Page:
Precipitating polyelectrolyte–surfactant systems by admixing a nonionic surfactant – a case of cononsurfactancy†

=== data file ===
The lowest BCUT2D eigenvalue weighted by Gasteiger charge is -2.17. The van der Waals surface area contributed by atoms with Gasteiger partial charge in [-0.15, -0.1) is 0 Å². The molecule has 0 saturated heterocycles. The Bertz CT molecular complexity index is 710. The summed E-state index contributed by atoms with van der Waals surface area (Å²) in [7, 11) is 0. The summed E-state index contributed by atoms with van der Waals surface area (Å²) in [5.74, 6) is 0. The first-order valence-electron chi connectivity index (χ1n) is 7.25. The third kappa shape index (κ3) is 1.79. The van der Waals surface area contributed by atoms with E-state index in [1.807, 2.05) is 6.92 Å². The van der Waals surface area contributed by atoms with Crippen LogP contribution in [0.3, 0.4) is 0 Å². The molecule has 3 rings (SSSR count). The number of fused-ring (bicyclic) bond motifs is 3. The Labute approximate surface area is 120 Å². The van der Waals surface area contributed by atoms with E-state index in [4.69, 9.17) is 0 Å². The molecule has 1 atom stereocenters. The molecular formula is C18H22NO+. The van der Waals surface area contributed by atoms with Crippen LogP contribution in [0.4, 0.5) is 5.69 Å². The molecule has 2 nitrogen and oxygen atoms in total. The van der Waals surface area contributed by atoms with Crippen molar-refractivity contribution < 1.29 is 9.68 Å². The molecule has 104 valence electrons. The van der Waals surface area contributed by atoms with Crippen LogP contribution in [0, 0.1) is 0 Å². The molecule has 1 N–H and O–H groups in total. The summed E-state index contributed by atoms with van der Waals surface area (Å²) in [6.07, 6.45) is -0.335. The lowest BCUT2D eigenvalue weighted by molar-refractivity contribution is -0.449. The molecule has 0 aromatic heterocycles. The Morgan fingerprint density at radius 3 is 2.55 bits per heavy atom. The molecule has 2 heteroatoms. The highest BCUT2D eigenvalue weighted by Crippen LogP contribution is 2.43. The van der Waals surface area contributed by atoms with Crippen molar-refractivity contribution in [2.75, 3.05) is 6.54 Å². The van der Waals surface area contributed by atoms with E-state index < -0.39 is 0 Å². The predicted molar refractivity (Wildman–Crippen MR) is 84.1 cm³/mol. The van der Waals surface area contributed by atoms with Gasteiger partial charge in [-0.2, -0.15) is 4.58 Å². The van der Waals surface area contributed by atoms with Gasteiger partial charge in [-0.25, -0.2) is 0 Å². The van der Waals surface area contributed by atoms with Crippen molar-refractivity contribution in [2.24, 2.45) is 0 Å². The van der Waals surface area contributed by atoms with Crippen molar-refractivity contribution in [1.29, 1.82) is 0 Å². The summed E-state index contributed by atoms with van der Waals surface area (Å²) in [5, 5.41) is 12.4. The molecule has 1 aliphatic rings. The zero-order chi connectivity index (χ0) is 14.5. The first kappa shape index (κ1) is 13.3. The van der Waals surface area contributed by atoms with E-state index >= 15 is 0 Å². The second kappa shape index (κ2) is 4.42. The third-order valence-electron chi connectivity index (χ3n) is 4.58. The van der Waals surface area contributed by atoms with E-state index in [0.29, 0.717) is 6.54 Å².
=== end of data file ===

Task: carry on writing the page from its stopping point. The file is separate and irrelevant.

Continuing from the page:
The formation of water insoluble polyelectrolyte/surfactant complexes (PESCs) upon mixing two homogeneous polycation/anionic surfactant and polycation/nonionic surfactant solutions is reported here. This phase separation is unexpected and differs markedly from the commonly observed enhanced solubility of colloidal systems in mixed surfactant systems. The study was performed on mixtures of the cationic biopolysaccharide chitosan (poly D-glucosamine) and mixed micelles composed of an ethoxylated fatty alcohol and its carboxylic acid terminated equivalent. The thermodynamics of mixing was probed via isothermal titration calorimetry (ITC), while the structural characterisation was conducted by means of light and neutron scattering (SANS). The results show that the substitution of a weakly anionic surfactant with its nonionic equivalent has profound effects on the interactions at very different length scales. The dilution of the ionic headgroups allows for a more efficient interaction between micelles and polymer chains, and results in an elongation of the mixed micelles which reduces the bending cost of the semi-rigid chitosan and introduces an additional attractive potential of entropic origin. In this work, as a result of a comprehensive thermodynamic and structural analysis, we demonstrate how the subtle interplay of different forces leads to such an unexpected behaviour, where the addition of a nonionic surfactant causes the phase separation of electrostatic complexes.